History of the “Yalta Chekhov Campaign” 2008-2010

HISTORY OF THE DETERIORATION

Before 1991, the museum was funded centrally by the Soviet government. Since Ukraine became independent, the only funding for the museum has come from the Ministry of Culture and Arts of the Autonomous Crimean Republic (MCAACR), which provides salaries for half the museum staff in accordance with the approved list of posts, security, and the museum’s utility bills. The Ukrainian government insists that it has no responsibility for the museum since Chekhov was a Russian writer. The Russian government believes the museum should now be funded by Ukraine, since it is located in Ukraine. In 2006 no provision was made for funding the museum by MCAACR at all, and in 2007 it only provided €1,360/ 10,000 UAH. Income from ticket sales is minimal, with entrance for adults costing less than €1.3/ 10 UAH, and so barely compensates the unpaid half of the museum staff.

In August 2004, the old electrical wiring system caught fire, and it proved very difficult to find an electrician. After emergency repairs it was established that the wiring system was so obsolete it was a grave fire hazard, and should not be used. The fire-detection system is in need of complete overhauling. In 2005 it the heating system failed permanently. Alla Khanilo, who has worked at the museum since 1946, when Chekhov’s sister was still alive, cannot remember the situation ever being as bad, noting, for example, that the temperature in the house during the winter of 2005 was -6° C, while during Chekhov’s lifetime it was always 16-17°. The interior temperature was as low or even lower than the outside temperature. The new instruments acquired by the museum for measuring temperature and humidity, meanwhile, only start registering at 15°. The ensuing winters have also been very cold, and the damp has caused the appearance of mould in the walls, and the subsequent deterioration of the wallpaper.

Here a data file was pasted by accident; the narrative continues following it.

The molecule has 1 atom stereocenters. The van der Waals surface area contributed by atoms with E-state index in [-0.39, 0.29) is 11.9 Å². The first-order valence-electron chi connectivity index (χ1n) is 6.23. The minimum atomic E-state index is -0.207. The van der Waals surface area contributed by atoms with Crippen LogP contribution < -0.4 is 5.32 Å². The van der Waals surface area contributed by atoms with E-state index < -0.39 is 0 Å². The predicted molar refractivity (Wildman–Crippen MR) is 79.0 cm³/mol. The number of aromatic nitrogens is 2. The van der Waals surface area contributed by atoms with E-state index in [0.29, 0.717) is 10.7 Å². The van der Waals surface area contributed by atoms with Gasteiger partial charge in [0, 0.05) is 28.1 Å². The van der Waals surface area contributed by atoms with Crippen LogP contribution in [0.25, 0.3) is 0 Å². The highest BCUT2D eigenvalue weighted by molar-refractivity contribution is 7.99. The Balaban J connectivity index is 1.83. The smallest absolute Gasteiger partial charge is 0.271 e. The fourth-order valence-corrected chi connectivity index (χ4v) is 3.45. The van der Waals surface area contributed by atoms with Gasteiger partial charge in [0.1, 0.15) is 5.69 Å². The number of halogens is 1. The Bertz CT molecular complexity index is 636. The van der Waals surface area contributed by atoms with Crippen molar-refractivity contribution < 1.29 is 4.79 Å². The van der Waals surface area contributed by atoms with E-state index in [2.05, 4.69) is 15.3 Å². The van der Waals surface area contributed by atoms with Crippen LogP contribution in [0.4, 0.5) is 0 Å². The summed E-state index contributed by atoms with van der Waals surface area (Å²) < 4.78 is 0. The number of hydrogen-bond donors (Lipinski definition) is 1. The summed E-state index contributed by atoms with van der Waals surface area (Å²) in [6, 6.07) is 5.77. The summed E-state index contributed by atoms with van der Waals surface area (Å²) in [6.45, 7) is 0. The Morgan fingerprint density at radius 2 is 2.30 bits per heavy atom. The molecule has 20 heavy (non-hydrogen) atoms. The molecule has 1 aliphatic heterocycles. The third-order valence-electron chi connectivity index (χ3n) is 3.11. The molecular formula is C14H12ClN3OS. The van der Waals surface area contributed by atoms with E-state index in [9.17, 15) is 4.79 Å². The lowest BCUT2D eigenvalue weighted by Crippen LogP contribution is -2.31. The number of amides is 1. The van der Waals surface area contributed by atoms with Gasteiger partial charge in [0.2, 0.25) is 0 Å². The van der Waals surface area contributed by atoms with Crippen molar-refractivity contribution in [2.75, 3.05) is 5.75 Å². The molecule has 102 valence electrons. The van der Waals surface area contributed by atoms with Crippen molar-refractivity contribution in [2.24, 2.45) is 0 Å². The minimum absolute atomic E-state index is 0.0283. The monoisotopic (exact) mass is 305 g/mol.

In 2006, the new private owner of the next-door building, previously a sanatorium, began extensive construction work, digging a foundation pit next to the wall of the Chekhov museum’s garden, for example, and removing the excavated gravel by heavy trucks. This has led to cracks appearing in the walls of Chekhov’s house. Letters were sent to ecological organisations such as ‘Ekozemproekt’, subsidence experts, and the Ukrainian Ministry of Culture, which confirmed the legitimacy of the museum’s objections to this construction work – but by this time it was too late. Consequently it was established by the “UkrNIIproektrestovratsiya” survey that accumulation of soil waters on the Museum’s territory will continue to pose threat until a water diversion system is installed higher up the hill from the Museum and the territory around the Dacha is drained.